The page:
Poor and traumatized at Harvard
Due Quach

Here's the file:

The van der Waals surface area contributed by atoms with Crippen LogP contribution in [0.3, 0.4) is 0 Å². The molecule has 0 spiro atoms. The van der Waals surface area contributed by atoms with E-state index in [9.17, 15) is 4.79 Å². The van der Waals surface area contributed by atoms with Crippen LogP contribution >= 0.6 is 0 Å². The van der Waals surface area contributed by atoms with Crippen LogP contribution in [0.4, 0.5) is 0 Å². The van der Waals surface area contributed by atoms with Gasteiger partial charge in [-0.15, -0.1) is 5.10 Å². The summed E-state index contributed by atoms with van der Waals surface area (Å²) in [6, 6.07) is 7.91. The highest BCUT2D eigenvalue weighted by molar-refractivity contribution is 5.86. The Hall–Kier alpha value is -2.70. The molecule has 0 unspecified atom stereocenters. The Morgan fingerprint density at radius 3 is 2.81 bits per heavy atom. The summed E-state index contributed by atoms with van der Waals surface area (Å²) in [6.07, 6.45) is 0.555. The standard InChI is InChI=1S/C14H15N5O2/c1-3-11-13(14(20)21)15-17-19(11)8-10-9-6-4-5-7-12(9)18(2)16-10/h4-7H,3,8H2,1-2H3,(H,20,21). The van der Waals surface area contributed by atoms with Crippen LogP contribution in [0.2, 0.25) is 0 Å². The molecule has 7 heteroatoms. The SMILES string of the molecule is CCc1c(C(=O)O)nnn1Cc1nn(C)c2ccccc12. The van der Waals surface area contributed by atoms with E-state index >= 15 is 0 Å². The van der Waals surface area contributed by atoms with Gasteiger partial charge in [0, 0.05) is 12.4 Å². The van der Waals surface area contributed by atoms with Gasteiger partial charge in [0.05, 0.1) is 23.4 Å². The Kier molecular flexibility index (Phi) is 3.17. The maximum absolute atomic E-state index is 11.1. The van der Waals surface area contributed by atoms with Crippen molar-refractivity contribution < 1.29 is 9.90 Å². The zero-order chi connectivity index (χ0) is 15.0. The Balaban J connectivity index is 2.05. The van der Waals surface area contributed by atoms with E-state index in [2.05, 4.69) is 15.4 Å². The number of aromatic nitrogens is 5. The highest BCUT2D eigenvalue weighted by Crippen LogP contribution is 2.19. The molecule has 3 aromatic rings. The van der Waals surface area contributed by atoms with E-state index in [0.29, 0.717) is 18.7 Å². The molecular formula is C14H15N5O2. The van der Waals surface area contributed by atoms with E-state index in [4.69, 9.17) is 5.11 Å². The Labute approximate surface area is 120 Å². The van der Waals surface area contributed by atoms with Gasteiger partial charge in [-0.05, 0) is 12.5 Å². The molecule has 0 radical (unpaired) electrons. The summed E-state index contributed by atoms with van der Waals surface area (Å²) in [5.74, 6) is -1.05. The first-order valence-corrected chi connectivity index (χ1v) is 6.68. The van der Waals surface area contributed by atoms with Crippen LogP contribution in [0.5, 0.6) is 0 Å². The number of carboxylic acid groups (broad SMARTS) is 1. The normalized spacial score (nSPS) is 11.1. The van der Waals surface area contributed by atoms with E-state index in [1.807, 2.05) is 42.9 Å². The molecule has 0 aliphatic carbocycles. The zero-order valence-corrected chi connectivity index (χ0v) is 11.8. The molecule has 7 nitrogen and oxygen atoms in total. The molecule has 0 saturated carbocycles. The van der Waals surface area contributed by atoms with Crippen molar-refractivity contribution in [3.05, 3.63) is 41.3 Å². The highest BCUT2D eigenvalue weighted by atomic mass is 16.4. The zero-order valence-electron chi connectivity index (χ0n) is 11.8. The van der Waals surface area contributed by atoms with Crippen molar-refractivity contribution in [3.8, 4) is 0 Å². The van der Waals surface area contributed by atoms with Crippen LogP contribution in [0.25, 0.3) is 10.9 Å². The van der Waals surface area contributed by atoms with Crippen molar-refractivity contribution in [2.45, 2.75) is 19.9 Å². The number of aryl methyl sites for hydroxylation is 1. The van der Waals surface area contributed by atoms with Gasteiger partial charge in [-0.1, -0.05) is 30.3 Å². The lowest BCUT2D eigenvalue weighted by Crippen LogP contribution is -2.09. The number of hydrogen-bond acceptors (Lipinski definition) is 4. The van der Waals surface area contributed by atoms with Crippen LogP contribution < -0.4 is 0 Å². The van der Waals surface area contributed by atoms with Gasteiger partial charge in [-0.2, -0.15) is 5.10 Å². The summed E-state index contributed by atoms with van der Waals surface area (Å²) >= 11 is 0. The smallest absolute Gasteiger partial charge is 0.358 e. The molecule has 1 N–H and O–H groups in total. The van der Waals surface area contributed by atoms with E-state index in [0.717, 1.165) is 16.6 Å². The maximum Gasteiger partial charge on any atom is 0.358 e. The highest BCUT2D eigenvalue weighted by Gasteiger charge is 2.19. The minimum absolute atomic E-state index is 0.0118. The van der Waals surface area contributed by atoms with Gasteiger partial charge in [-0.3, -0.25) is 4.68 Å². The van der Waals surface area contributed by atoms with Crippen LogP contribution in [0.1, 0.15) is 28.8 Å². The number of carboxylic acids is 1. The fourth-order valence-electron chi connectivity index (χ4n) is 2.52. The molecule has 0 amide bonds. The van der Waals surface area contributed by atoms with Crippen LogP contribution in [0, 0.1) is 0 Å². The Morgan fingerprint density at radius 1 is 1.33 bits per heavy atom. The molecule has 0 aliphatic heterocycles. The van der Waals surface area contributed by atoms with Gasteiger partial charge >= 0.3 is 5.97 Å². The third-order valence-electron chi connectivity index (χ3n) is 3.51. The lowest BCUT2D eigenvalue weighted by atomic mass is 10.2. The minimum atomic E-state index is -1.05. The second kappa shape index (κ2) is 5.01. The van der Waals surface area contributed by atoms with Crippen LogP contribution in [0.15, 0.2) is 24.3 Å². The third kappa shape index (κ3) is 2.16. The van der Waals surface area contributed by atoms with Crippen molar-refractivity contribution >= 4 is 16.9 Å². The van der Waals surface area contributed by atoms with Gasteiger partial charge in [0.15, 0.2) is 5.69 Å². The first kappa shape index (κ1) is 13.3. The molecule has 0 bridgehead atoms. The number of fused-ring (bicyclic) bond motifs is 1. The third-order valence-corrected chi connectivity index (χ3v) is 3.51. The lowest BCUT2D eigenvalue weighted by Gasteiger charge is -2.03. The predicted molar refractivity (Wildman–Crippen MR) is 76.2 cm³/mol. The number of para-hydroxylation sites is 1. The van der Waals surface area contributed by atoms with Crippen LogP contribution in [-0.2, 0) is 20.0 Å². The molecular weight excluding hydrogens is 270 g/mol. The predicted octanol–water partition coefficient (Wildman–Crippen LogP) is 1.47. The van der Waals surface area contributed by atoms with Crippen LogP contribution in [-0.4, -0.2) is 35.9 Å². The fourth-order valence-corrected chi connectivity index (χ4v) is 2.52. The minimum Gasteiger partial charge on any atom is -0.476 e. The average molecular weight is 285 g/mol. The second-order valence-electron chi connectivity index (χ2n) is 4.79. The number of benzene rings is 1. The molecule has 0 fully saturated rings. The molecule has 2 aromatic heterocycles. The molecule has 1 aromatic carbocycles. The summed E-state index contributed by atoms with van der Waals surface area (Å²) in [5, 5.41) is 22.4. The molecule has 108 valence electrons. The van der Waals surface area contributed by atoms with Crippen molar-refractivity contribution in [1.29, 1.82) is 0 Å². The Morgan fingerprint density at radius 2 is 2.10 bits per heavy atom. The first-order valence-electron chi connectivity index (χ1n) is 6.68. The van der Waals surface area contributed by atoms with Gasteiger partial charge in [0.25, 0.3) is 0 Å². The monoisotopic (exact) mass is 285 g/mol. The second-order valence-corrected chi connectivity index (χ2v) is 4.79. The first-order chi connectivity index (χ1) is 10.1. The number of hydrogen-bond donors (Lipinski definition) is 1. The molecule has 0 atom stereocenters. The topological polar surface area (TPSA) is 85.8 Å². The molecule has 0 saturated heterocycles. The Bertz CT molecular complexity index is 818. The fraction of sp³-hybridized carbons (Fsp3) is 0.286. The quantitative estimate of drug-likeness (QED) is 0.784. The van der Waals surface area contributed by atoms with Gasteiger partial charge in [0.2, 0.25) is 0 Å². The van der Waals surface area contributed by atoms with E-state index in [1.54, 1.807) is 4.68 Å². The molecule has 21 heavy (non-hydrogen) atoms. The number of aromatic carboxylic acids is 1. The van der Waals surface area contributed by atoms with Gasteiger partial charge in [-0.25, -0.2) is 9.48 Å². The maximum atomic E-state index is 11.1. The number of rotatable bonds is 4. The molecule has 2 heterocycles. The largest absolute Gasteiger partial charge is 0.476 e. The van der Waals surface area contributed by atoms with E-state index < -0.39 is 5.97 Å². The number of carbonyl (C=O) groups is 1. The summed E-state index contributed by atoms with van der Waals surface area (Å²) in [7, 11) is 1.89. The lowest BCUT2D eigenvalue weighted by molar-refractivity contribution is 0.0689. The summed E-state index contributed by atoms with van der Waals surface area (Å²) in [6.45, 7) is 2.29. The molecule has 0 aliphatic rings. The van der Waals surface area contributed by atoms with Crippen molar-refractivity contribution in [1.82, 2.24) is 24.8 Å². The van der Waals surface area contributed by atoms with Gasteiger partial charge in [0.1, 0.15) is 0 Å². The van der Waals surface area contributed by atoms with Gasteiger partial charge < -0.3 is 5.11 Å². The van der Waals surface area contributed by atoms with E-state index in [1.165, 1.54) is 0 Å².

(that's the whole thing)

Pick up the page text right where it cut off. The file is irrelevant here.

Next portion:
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College life is very difficult to transition into after having been a product of our early childhood and adolescent environment . I was shocked at how poorly I performed in college my first 2 years in Los Angeles at UCLA ! I had been so caught up in working 20–30 hours per week, spending time with friends and enjoying life that my academics were not a priority. I was raised in East Los Angeles in a community of immigrants. Teachers in local schools served as role models for those immigrant children without college educated parents. Although honors and advanced placement courses were offered my parents had almost no involvement in my curriculum! As a young Latino the only people involved in my academic life were other students mostly Asian and Latino teens struggling to figure it all out! We relied heavily on each other to motivate one another to keep fighting to get out of poverty! Although at the time we probably did not realize we lived in a poor immigrant community! By my third year at UCLA I had figured it out , my personal life had to be put aside for my academic life! The priority became spending time researching, writing, excelling in exams, and participating in study groups! Although I did not apply to graduate school , I realized how big of an accomplishment it is for children of immigrants to graduate from a major research university. We are told that we have to go to college if we want a career , but most of us end up struggling alone in the university systems! How did we make it happen ? We did not give up, we learned in childhood to overcome adversity , keep your nose in your books, stay in your lane and finish the race!

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